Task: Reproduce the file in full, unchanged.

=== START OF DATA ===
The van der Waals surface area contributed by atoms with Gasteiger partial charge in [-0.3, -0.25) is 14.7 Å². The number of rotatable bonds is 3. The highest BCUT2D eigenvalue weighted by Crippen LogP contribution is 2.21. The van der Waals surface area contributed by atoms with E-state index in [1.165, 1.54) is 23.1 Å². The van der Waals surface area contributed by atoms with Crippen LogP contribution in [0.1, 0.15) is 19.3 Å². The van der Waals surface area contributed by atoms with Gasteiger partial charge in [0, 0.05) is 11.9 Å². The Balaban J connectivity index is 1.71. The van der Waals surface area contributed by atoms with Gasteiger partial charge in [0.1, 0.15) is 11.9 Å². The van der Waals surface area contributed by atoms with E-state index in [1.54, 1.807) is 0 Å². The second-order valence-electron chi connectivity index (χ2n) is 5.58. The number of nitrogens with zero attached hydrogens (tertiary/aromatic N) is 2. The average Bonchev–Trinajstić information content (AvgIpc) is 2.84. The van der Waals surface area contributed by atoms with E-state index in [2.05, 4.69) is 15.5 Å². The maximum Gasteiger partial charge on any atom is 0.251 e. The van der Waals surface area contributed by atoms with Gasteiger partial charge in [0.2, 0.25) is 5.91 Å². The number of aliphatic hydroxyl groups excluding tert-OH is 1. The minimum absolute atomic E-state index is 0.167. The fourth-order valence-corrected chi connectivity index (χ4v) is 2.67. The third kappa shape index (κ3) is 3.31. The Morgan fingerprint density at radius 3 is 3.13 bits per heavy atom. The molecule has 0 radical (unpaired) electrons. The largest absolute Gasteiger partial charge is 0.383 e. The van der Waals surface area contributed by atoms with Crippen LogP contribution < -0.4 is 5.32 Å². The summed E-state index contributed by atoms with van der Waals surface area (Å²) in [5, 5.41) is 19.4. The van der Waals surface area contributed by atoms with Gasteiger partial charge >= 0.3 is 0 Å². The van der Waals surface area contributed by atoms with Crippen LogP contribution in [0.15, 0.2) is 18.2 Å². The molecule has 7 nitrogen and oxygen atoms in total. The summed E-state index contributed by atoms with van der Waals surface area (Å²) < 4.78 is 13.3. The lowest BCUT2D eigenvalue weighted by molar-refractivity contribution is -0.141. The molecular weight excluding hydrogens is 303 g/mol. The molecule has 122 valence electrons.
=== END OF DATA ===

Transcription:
The van der Waals surface area contributed by atoms with Gasteiger partial charge in [-0.3, -0.25) is 14.7 Å². The number of rotatable bonds is 3. The highest BCUT2D eigenvalue weighted by Crippen LogP contribution is 2.21. The van der Waals surface area contributed by atoms with E-state index in [1.165, 1.54) is 23.1 Å². The van der Waals surface area contributed by atoms with Crippen LogP contribution in [0.1, 0.15) is 19.3 Å². The van der Waals surface area contributed by atoms with Gasteiger partial charge in [0, 0.05) is 11.9 Å². The Balaban J connectivity index is 1.71. The van der Waals surface area contributed by atoms with Gasteiger partial charge in [0.1, 0.15) is 11.9 Å². The van der Waals surface area contributed by atoms with E-state index in [1.54, 1.807) is 0 Å². The second-order valence-electron chi connectivity index (χ2n) is 5.58. The number of nitrogens with zero attached hydrogens (tertiary/aromatic N) is 2. The average Bonchev–Trinajstić information content (AvgIpc) is 2.84. The van der Waals surface area contributed by atoms with E-state index in [2.05, 4.69) is 15.5 Å². The maximum Gasteiger partial charge on any atom is 0.251 e. The van der Waals surface area contributed by atoms with Gasteiger partial charge in [0.2, 0.25) is 5.91 Å². The number of aliphatic hydroxyl groups excluding tert-OH is 1. The minimum absolute atomic E-state index is 0.167. The fourth-order valence-corrected chi connectivity index (χ4v) is 2.67. The third kappa shape index (κ3) is 3.31. The Morgan fingerprint density at radius 3 is 3.13 bits per heavy atom. The molecule has 0 radical (unpaired) electrons. The largest absolute Gasteiger partial charge is 0.383 e. The van der Waals surface area contributed by atoms with Crippen LogP contribution < -0.4 is 5.32 Å². The summed E-state index contributed by atoms with van der Waals surface area (Å²) in [5, 5.41) is 19.4. The van der Waals surface area contributed by atoms with Gasteiger partial charge >= 0.3 is 0 Å². The van der Waals surface area contributed by atoms with Crippen LogP contribution in [0.15, 0.2) is 18.2 Å². The molecule has 7 nitrogen and oxygen atoms in total. The summed E-state index contributed by atoms with van der Waals surface area (Å²) < 4.78 is 13.3. The lowest BCUT2D eigenvalue weighted by molar-refractivity contribution is -0.141. The molecular weight excluding hydrogens is 303 g/mol. The molecule has 122 valence electrons.